Ambedkar’s grandson Prakash Ambedkar of the Vanchit Bahujan Aghadi is politically a slippery customer in these Lok Sabha polls for the Opposition. Still, he is insistent that what the BJP and RSS are up to is the dismantling and destruction of the Constitution to bring in an East India Company of a different kind where corporates would call the shots.

Undoubtedly, it is a fact that Mr Modi was instrumental in the BJP leapfrogging from the Number 4 spot to Number 1 in Maharashtra ten years back when he brought the saffron party to the centre-stage of national politics virtually singlehandedly. By splitting the Shiv Sena and the NCP, he has made it a six-cornered race from four-cornered one.

But the tragedy is that the BJP stock has been coming down gradually and it has failed to generate the chemistry that can make it the dominant party in the state, a position held by the Congress some three decades back. After securing 122 seats in the 288-member Maharashtra Assembly in 2014, it came down to 105 in 2019 though it has maintained the dominant position in the Lok Sabha along with the allies.

One must realise that the move to rope in of Raj has gained momentum after the Opposition’s mega show at Shivaji Park in Mumbai where the INDIA bloc showed that it is more than alive and kicking and also that Maharashtra could offer stiff resistance to the BJP.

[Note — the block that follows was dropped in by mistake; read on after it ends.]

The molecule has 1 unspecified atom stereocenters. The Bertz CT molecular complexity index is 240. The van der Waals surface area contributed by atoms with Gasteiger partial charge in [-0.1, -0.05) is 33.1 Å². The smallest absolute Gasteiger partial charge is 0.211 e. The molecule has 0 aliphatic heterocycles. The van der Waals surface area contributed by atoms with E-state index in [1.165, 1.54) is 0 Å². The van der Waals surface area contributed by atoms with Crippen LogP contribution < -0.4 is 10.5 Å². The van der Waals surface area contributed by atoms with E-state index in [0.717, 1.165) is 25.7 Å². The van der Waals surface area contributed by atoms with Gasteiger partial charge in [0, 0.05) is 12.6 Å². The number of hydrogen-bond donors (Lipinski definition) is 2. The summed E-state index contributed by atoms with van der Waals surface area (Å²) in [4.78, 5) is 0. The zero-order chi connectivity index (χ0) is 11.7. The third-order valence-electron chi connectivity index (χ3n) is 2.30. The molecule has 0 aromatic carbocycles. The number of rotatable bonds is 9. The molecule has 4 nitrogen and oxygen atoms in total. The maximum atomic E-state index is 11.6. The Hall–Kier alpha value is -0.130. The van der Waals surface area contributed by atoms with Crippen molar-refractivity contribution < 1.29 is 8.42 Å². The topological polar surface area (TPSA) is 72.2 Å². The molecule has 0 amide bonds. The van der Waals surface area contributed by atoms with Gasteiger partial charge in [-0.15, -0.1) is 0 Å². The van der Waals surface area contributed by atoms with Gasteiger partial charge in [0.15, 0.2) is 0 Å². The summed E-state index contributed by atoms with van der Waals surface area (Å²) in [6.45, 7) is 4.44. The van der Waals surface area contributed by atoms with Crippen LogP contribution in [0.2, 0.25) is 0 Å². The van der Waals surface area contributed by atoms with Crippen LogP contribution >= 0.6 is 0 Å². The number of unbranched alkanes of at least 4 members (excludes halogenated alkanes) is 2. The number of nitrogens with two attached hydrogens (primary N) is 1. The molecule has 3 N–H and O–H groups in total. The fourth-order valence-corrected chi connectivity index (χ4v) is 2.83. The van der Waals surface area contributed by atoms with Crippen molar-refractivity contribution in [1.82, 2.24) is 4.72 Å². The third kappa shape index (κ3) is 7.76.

The Modi-Shah duo is not getting a hang of the political situation in the state, which has 48 Lok Sabha seats, next only to the most crucial state of Uttar Pradesh, which has 80. So, they are trying various permutations and combinations to come up with the winner.

The issue is that the BJP wants to benefit from its allies, but does not want to give anything back in return. Several leaders of the allies have been “purified” by virtually exonerating them from charges of financial irregularities by bringing them to the ruling side -- that is the unspoken argument of the BJP. Therefore, it feels that friendly parties should stay content with what they get and should not show unhappiness. This has created bad blood among the allies.

As a political commentator put it aptly, the allies of the BJP might have got a sizable share of power through the rebellion in their respective parties, but they are finding it difficult to sustain this at the negotiating table. The Big Brother is chewing the juice out of them.

Right or wrong, the BJP’s rise in Gujarat was by painting the Congress as pro-Muslim, consistently and effectively for more than a quarter of a century. Though he projects himself as the sole representative of seven crore Gujaratis, Mr Modi has mainly been a “chowkidar” of the majority community.

The ethos of Maharashtra is different from that of Gujarat and the work of social reformers like Jyotiba Phule, Shahu Maharaj and Dr Ambedkar and the path set by Shivaji is making the BJP wonder how to dominate it. It is wooing the Marathas in a big way while not upsetting its OBC vote bank. It is a tightrope walk and only a perfect balance can make it click. It looks like a tall order at the moment.

( Source : Deccan Chronicle )